From 0 to 1, the Cyber Risk Index (CRI) predicts the risk of becoming a victim of cybercrime depending on the country of residence. The higher the index, the higher the risk.
United Arab Emirates
The 5 levels of cyber risk
18 out of 50 countries analyzed are in high or very high cyber risk.
Factors like high-income economy, advanced technological infrastructure, urbanization, and digitalization lead to a higher level of cybercrime. That’s why Northern Europe, which has the highest average monthly wage and more than 90% of internet penetration, is the most dangerous place in the world to be online. North America isn’t far behind.
Surprisingly, the UK ranks 1st and the US 2nd on the Global Cybersecurity Index, which is calculated based on legal, technical, organizational, and capacity building factors on a country level. But these factors have a limited impact on cyber risk when we get down to the individual level. Exposure to threats and income matter more.
Western Europe falls into the moderate cyber risk category. This puts the region into contrast with Northern Europe and North America, which suffer from high cyber risk. Western Europeans are less exposed to online threats because they spend only 5 hours per day online compared to the global average of 6.5 hours.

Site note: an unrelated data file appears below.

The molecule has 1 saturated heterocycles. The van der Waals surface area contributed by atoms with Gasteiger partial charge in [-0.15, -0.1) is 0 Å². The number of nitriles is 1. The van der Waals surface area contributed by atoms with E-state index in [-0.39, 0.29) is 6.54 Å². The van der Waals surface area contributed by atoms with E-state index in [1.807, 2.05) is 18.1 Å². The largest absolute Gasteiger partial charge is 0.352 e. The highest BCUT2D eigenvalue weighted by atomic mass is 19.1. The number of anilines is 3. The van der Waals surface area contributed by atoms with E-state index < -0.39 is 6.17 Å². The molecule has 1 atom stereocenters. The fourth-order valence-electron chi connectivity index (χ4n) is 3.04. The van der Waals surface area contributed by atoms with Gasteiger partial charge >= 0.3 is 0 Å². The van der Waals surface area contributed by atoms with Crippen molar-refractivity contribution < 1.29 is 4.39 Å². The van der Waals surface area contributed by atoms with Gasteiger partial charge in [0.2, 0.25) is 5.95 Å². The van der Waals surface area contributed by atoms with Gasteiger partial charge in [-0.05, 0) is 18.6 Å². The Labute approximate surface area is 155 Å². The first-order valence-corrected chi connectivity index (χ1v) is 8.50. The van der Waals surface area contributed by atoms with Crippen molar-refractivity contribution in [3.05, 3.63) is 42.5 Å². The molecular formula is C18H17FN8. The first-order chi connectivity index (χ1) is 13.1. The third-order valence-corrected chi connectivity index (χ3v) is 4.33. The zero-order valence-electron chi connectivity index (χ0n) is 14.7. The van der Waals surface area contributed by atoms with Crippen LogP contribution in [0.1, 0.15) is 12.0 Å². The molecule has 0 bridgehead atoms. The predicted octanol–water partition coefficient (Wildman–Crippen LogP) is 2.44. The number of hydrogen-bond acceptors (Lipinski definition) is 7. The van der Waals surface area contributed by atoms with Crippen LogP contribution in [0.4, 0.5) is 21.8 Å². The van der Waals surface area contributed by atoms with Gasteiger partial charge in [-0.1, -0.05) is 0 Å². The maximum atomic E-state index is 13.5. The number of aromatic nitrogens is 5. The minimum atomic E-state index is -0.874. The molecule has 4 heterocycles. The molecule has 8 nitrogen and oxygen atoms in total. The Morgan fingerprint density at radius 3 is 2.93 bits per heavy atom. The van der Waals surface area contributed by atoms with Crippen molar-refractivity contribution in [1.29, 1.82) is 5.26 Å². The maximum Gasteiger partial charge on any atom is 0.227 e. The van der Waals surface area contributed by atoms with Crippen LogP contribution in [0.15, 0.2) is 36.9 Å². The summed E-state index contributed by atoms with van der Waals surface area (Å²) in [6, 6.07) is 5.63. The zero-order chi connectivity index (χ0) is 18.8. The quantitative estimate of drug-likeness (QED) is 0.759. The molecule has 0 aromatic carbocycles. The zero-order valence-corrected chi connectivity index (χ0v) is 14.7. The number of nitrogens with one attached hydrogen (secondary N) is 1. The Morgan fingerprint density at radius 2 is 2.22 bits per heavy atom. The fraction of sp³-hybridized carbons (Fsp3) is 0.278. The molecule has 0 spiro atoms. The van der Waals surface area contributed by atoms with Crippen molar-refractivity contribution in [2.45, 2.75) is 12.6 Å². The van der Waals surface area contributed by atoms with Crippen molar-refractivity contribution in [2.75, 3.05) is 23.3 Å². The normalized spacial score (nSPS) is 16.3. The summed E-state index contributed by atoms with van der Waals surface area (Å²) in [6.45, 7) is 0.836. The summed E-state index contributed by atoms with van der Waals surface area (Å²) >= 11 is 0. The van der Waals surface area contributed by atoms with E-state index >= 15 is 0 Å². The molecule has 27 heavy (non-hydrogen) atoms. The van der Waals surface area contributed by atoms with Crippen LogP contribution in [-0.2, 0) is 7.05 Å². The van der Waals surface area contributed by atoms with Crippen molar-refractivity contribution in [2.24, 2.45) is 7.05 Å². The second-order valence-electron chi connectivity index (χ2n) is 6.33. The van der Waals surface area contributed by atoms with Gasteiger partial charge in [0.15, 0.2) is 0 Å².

The only country to land in the very low cyber risk category. An average Indian has very little exposure to the internet and its threats. Moreover, with a monthly wage that is 13 times lower than the average, Indians aren’t enticing targets for cybercriminals. But if we narrowed our scope to Indians who are hyperactive online, the story would be different. More in the report!